My head is about to burst.

Nine months

After breakfast Dec and Bear chill on the couch together.

After breakfast Dec and Bear chill on the couch together.

We picked Bear up in early July. He was two months old. He has been with us nearly nine months. Through all the hours of training I have attempted, I believe I finally figured out how to teach Bear to walk nicely on the leash. I’d like to take the credit, but I imagine it is largely Bear figuring out, and Bear maturing to where he is not completely unnerved by every piece of dirt in his path. The key is to not have a destination to get to. As soon as you have a place to go, the continued walking straight ahead gets Bear to thinking he knows where to go, and he starts taking charge and blasts ahead.


Three buds enjoying the drive home from soccer.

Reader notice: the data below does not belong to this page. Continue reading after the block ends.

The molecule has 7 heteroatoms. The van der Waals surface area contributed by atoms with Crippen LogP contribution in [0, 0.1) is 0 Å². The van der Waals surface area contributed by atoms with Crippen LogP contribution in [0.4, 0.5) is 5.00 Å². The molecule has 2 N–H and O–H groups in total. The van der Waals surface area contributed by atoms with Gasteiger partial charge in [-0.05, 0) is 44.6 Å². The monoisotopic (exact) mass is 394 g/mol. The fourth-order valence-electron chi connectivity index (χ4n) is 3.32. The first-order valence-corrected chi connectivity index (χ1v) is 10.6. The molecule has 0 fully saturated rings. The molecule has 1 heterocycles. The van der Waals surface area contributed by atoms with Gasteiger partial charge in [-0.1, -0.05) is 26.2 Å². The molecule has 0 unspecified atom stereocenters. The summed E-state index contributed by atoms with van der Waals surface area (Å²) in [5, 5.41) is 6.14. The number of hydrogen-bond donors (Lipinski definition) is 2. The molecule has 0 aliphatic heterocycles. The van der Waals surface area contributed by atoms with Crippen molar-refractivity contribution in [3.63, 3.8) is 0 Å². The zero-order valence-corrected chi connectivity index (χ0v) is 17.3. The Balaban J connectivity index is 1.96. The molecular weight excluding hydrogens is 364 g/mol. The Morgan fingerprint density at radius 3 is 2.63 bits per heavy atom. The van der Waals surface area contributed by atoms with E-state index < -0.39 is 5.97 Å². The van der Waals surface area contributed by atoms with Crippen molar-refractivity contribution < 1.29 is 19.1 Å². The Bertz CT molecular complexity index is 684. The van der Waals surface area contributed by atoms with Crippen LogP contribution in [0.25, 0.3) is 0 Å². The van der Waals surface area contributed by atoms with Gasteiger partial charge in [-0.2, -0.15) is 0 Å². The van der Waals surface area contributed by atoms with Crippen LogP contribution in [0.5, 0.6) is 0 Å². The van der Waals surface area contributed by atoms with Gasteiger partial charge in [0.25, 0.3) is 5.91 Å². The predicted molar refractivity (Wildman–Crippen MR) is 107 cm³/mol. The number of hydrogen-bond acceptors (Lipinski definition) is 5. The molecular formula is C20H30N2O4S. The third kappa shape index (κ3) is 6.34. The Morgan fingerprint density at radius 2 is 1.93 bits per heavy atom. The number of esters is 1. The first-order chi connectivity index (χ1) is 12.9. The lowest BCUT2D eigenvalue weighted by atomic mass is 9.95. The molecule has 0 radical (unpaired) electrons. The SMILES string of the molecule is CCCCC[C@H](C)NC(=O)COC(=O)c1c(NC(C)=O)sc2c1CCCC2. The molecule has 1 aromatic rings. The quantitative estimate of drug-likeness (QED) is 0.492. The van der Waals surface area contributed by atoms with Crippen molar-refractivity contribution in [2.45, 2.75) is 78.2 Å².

With nowhere to go, but time to walk, Bear and I meander through our neighborhood. The length of the walk is largely dictated by whether I need to get back to the house for something and how many treats I have left. We will start walking down the street and suddenly cross the street. Halfway across the street we take a sharp right and continue in the middle of the road. A quick left gets us all the way across the street. A stop sign gives us something to circle around. Circling to the left is a bit more of a challenge as Bear is on the inside of the circle.

Y-axis a mystery.

Y-axis a mystery.

I realize nine months is a long time to learn this skill, but it is satisfying. Bear and I can now walk down the street with a slack lead most of the time. And since I’ve mastered this skill,and since our account balance dwindles with one person unemployed, I am considering taking a long-term sub position. I have a lot of questions, though. And they don’t have anything to do with the job. They have to do with Bear, and to a lesser extent Dec. If I have to leave at 745 to get to work, what will Bear do? Will he be in his crate? Will we get a neighbor, or someone in the neighborhood, to come and walk Bear in the middle of the day? How will Bear adjust to not having me around all the time? I suppose it is also fair to ask how I will adjust without Bear around all the time.